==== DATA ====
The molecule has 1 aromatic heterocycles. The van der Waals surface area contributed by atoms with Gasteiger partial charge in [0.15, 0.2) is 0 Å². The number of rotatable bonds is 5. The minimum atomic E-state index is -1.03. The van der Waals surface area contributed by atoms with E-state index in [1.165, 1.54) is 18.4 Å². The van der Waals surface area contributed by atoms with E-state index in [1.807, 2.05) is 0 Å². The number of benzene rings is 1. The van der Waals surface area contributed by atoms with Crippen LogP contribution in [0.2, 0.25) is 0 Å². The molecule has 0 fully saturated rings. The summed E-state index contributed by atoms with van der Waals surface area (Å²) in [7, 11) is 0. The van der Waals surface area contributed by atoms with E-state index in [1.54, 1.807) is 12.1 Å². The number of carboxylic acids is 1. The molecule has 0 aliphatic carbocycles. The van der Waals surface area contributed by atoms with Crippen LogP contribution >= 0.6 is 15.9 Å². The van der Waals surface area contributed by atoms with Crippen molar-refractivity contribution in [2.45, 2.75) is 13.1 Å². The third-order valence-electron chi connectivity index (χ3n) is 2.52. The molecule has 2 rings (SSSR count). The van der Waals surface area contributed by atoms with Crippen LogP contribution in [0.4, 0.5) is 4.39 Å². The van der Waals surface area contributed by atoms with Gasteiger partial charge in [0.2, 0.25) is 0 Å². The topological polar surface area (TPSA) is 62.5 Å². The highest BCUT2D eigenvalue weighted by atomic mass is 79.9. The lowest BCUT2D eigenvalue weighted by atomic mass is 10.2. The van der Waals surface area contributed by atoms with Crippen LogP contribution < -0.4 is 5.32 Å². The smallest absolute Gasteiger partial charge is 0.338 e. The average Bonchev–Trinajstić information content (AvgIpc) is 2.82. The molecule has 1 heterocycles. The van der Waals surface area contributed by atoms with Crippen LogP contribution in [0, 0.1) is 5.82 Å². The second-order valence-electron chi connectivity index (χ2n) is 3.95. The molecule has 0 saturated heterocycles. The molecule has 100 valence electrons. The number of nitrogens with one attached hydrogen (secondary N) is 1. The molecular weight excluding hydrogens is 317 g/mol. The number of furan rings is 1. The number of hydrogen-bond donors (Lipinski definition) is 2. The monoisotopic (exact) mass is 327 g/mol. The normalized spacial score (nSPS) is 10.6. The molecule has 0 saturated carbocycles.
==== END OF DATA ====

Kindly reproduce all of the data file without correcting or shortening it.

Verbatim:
The molecule has 1 aromatic heterocycles. The van der Waals surface area contributed by atoms with Gasteiger partial charge in [0.15, 0.2) is 0 Å². The number of rotatable bonds is 5. The minimum atomic E-state index is -1.03. The van der Waals surface area contributed by atoms with E-state index in [1.165, 1.54) is 18.4 Å². The van der Waals surface area contributed by atoms with E-state index in [1.807, 2.05) is 0 Å². The number of benzene rings is 1. The van der Waals surface area contributed by atoms with Crippen LogP contribution in [0.2, 0.25) is 0 Å². The molecule has 0 fully saturated rings. The summed E-state index contributed by atoms with van der Waals surface area (Å²) in [7, 11) is 0. The van der Waals surface area contributed by atoms with E-state index in [1.54, 1.807) is 12.1 Å². The number of carboxylic acids is 1. The molecule has 0 aliphatic carbocycles. The van der Waals surface area contributed by atoms with Crippen LogP contribution >= 0.6 is 15.9 Å². The van der Waals surface area contributed by atoms with Crippen molar-refractivity contribution in [2.45, 2.75) is 13.1 Å². The third-order valence-electron chi connectivity index (χ3n) is 2.52. The molecule has 2 rings (SSSR count). The van der Waals surface area contributed by atoms with Crippen LogP contribution in [0.4, 0.5) is 4.39 Å². The van der Waals surface area contributed by atoms with Gasteiger partial charge in [0.2, 0.25) is 0 Å². The topological polar surface area (TPSA) is 62.5 Å². The highest BCUT2D eigenvalue weighted by atomic mass is 79.9. The lowest BCUT2D eigenvalue weighted by atomic mass is 10.2. The van der Waals surface area contributed by atoms with Crippen LogP contribution < -0.4 is 5.32 Å². The smallest absolute Gasteiger partial charge is 0.338 e. The average Bonchev–Trinajstić information content (AvgIpc) is 2.82. The molecule has 1 heterocycles. The van der Waals surface area contributed by atoms with Crippen LogP contribution in [0, 0.1) is 5.82 Å². The second-order valence-electron chi connectivity index (χ2n) is 3.95. The molecule has 0 saturated heterocycles. The molecule has 100 valence electrons. The number of nitrogens with one attached hydrogen (secondary N) is 1. The molecular weight excluding hydrogens is 317 g/mol. The number of furan rings is 1. The number of hydrogen-bond donors (Lipinski definition) is 2. The monoisotopic (exact) mass is 327 g/mol. The normalized spacial score (nSPS) is 10.6. The molecule has 0 saturated carbocycles.